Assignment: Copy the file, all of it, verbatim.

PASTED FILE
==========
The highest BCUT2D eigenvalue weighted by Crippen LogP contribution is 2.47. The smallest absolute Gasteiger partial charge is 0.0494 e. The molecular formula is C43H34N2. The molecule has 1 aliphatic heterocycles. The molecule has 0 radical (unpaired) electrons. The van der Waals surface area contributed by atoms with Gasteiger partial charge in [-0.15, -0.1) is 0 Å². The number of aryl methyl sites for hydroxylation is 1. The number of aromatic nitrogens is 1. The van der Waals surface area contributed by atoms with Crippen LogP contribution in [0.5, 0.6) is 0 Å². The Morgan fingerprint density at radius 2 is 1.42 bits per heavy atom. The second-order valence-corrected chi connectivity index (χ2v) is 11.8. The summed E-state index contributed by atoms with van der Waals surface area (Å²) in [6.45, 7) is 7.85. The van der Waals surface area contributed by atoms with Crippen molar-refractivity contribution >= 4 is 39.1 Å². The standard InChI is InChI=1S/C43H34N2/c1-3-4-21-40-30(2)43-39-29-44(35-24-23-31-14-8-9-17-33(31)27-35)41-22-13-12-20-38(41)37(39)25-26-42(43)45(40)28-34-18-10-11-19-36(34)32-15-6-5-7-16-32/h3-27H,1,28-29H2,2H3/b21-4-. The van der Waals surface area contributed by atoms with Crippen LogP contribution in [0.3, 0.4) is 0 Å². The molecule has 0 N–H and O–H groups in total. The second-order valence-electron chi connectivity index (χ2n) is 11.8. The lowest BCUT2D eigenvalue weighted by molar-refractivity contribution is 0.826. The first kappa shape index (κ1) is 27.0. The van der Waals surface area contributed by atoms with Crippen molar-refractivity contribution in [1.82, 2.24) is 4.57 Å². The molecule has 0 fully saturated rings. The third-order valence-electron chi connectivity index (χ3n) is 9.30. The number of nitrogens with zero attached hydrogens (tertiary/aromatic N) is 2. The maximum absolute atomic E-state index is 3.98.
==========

The highest BCUT2D eigenvalue weighted by Crippen LogP contribution is 2.47. The smallest absolute Gasteiger partial charge is 0.0494 e. The molecular formula is C43H34N2. The molecule has 1 aliphatic heterocycles. The molecule has 0 radical (unpaired) electrons. The van der Waals surface area contributed by atoms with Gasteiger partial charge in [-0.15, -0.1) is 0 Å². The number of aryl methyl sites for hydroxylation is 1. The number of aromatic nitrogens is 1. The van der Waals surface area contributed by atoms with Crippen LogP contribution in [0.5, 0.6) is 0 Å². The Morgan fingerprint density at radius 2 is 1.42 bits per heavy atom. The second-order valence-corrected chi connectivity index (χ2v) is 11.8. The summed E-state index contributed by atoms with van der Waals surface area (Å²) in [6.45, 7) is 7.85. The van der Waals surface area contributed by atoms with Crippen molar-refractivity contribution >= 4 is 39.1 Å². The standard InChI is InChI=1S/C43H34N2/c1-3-4-21-40-30(2)43-39-29-44(35-24-23-31-14-8-9-17-33(31)27-35)41-22-13-12-20-38(41)37(39)25-26-42(43)45(40)28-34-18-10-11-19-36(34)32-15-6-5-7-16-32/h3-27H,1,28-29H2,2H3/b21-4-. The van der Waals surface area contributed by atoms with Crippen LogP contribution in [0.3, 0.4) is 0 Å². The molecule has 0 N–H and O–H groups in total. The second-order valence-electron chi connectivity index (χ2n) is 11.8. The lowest BCUT2D eigenvalue weighted by molar-refractivity contribution is 0.826. The first kappa shape index (κ1) is 27.0. The van der Waals surface area contributed by atoms with Crippen molar-refractivity contribution in [1.82, 2.24) is 4.57 Å². The molecule has 0 fully saturated rings. The third-order valence-electron chi connectivity index (χ3n) is 9.30. The number of nitrogens with zero attached hydrogens (tertiary/aromatic N) is 2. The maximum absolute atomic E-state index is 3.98.